Admissions had their eye on him for a while prior to this - he was really active in the admitted students Facebook group (even though he hadn't even applied) and nobody could really figure out what his deal was. When they started getting reports of this sketchy compulsive liar on campus who was sleeping in dorms he didn't live in, was attending events he wasn't permitted to attend, and exploiting handicapped students, they put two and two together and tracked him down.
They eventually found him and contacted his parents. He was escorted off campus by two police officers who travelled with him all the way to the bus station to send him home. They informed him that there was a standing order for his arrest if he ever stepped foot onto school property again. And that was that.
So, I asked some friends of mine in the admissions office, "I'm not sure what it takes to earn an instant rejection, but would that do it?"
And they did.
There is a scholarship in my area provided by a business. It's an amazing opportunity and I never thought I would get it. Well, lo and behold I get it. The organization has a representative at my school so I asked her why I got picked. She asked me what I wrote my essay about and I told her. I was at camp one year and I helped a girl with some serious problems.
She then told me that both scholarship people and colleges have gotten to the point that they will turn you down if you write about how the mission trip you went on changed your life. They're sick of it. Freaking everyone goes on a mission trip, sees starving children and suddenly their life is changed.
She says that they totally support missions and the things they do, but she also said "If you write about the mission trip you went on, you may go to heaven but you won't go to Harvard."
My mother does this - at her college, they get so many applicants ever year that it basically comes down to really simple things when rejecting potential students.
When you've got thousands of people vying for a limited number of places, eventually you've whittled down the list to a bunch of equals and you're still left with too many. At that point, it's basically up to the seemingly inconsequential and random choices of your admissions officer.
What's On The Menu?
I have a friend who is at one of the Ivy League Schools. She said the worst thing about the admissions process is the randomness that happens all the time. There may be two people with very similar profiles, and one is from Georgia and the other is from California, but they don't have enough kids this year offered admission from the South, so the kid from Georgia gets it. Next year could be different. Or the Marching Band needs another trumpet player, so it sucks for the guy who plays with the flute.
But she really hates it when people whose parents are wealthy alumni get pushed in the front of the line.
Scammers Get Canned
I worked as an admissions advisor for one of those online universities. Literally everyone got in, but we could still reject individuals if they didn't meet certain criteria (minimum GPA, recommendation letter, etc).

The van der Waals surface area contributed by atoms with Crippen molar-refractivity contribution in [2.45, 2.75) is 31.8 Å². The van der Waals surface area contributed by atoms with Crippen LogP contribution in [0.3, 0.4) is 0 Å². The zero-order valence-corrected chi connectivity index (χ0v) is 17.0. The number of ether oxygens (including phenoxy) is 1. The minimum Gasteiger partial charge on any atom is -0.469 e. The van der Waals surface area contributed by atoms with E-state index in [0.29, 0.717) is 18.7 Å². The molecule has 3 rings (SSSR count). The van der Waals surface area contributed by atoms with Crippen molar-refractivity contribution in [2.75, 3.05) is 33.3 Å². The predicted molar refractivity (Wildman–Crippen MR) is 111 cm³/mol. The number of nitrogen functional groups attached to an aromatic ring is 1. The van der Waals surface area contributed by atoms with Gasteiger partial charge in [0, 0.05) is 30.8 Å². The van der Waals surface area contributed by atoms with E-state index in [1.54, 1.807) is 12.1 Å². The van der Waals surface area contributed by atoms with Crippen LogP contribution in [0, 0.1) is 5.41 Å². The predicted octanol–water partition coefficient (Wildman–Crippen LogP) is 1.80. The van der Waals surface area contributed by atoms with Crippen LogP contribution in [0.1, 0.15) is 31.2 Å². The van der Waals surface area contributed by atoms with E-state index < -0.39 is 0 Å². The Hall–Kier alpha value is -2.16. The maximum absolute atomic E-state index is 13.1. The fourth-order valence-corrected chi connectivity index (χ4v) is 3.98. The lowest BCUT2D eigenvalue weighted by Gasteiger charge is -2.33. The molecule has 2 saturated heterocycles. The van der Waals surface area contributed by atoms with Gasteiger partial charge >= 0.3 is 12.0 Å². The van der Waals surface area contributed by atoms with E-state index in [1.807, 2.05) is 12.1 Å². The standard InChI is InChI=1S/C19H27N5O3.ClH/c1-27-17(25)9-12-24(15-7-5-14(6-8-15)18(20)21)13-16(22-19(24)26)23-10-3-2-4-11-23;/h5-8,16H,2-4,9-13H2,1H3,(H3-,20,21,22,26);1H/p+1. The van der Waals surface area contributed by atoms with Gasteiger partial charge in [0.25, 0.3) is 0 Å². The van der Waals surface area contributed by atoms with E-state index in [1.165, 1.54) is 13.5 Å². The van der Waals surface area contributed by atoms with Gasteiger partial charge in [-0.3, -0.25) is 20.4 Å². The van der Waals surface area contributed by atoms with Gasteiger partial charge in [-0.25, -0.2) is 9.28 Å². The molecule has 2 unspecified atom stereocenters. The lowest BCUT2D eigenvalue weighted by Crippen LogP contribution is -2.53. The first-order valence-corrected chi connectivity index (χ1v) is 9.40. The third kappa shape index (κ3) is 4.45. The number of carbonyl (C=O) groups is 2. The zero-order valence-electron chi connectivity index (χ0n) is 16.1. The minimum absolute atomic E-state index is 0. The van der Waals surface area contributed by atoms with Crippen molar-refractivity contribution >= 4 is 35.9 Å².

Every morning we would get a list of leads to call. This was basically comprised of individuals who clicked the university's banner on a website and entered their phone number.
So I get a lead for this fellow whose 85 and wants to complete his MBA. He turns out to be the meanest person I've ever talked to. Starts yelling at me from the get go. Didn't want to hear anything about the requirements. He just wanted to know about the student loan process.
I ask him for a ballpark of his GPA and he goes off on a tangent about how that's none of my business..... Clearly trying to scam the system. Needless to say I rejected him, and it felt good.
Some schools will reject people if their grades are too high, they have too many extra curriculars etc. The thought being that these students are basically perfect and will probably get into an Ivy League school; what is the point of accepting them if they aren't likely to attend?
College Financial Aid Counselor here (USA) who works with our admissions staff.
Its common sense but some students don't seem to realize that if you receive federal student aid at one school, other schools can see this on a variety of national databases. The National Student Loan Data System (NSLDS) for example.
Several years ago we had high school student with decent grades, selected for additional documents (verification) and completed the process... but... just seemed off.
Well during our awarding process we discovered that she attended prior schools and received aid. Lots. Several years worth. That right there, lying on the admissions app, is enough to get the boot. What was the real shocker - she was 26. She was not only lying about school but her age. She said she was 18 on the app.
She came in to see about her package and we directed her to her admissions adviser. She said "Ok, I'll be right back!" and I said, under my breath "oh-no-you-wont....".
Following up with admissions I asked how it went and the counselor said "Good right up until she started crying and walked out".
So.... TRANSFER STUDENTS - DO NOT LIE/LEAVE OFF INFO ON PRIOR ATTENDED SCHOOLS ON YOUR APP - WE WILL FIND OUT.
Devil's In The Details
My cousin* attended sports science. His grades where all very good. But on the physical exam, it was stated that branded clothes weren't allowed. They had to wear a white T-shirt and black shorts without a brand. He didn't know and was wearing a nike t-shirt, with the logo showing very small on his shirt. He got send away for disregarding the rules. My aunt was there and would get another t-shirt in the store immediately, but they didn't approve. So he didn't attend that universitiy.
The whole process of college admissions in the US is quite interesting. In Australia we don't have to write essays or know anything about the university you are attending. In your final year of high school, you list your top 5 preferred degree from your preferred university. Then everyone is ranked at the end of the year according to tests and assignments done over the past 12 months of study. They apply some weighting to account for poverty index based on your area etc and out comes a number that ranks you according to everyone in your state. It's all very efficient and impersonal.